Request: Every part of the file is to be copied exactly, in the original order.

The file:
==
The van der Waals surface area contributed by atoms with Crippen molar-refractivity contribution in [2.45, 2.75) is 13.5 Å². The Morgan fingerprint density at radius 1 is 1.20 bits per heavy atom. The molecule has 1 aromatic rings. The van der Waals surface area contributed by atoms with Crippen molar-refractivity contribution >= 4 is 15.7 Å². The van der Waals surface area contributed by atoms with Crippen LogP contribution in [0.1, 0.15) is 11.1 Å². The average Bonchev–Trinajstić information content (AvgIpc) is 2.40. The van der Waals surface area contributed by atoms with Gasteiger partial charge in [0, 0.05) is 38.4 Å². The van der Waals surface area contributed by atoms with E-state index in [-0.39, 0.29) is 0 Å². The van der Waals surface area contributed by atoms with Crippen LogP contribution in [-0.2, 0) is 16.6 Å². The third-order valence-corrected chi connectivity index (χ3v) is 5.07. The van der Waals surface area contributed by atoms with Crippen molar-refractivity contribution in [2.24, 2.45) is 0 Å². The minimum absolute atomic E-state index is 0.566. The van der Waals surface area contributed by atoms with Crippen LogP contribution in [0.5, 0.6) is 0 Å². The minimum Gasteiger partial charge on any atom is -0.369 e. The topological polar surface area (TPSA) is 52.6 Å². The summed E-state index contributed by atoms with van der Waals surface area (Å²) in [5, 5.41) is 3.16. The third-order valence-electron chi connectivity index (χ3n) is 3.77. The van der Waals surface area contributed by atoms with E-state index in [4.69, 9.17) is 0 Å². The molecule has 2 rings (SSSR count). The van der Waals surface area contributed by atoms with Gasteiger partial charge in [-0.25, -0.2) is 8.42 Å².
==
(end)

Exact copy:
The van der Waals surface area contributed by atoms with Crippen molar-refractivity contribution in [2.45, 2.75) is 13.5 Å². The Morgan fingerprint density at radius 1 is 1.20 bits per heavy atom. The molecule has 1 aromatic rings. The van der Waals surface area contributed by atoms with Crippen molar-refractivity contribution >= 4 is 15.7 Å². The van der Waals surface area contributed by atoms with Crippen LogP contribution in [0.1, 0.15) is 11.1 Å². The average Bonchev–Trinajstić information content (AvgIpc) is 2.40. The van der Waals surface area contributed by atoms with Gasteiger partial charge in [0, 0.05) is 38.4 Å². The van der Waals surface area contributed by atoms with E-state index in [-0.39, 0.29) is 0 Å². The van der Waals surface area contributed by atoms with Crippen LogP contribution in [-0.2, 0) is 16.6 Å². The third-order valence-corrected chi connectivity index (χ3v) is 5.07. The van der Waals surface area contributed by atoms with Crippen molar-refractivity contribution in [2.24, 2.45) is 0 Å². The minimum absolute atomic E-state index is 0.566. The van der Waals surface area contributed by atoms with Crippen LogP contribution in [0.5, 0.6) is 0 Å². The minimum Gasteiger partial charge on any atom is -0.369 e. The topological polar surface area (TPSA) is 52.6 Å². The summed E-state index contributed by atoms with van der Waals surface area (Å²) in [5, 5.41) is 3.16. The third-order valence-electron chi connectivity index (χ3n) is 3.77. The van der Waals surface area contributed by atoms with E-state index in [4.69, 9.17) is 0 Å². The molecule has 2 rings (SSSR count). The van der Waals surface area contributed by atoms with Gasteiger partial charge in [-0.25, -0.2) is 8.42 Å².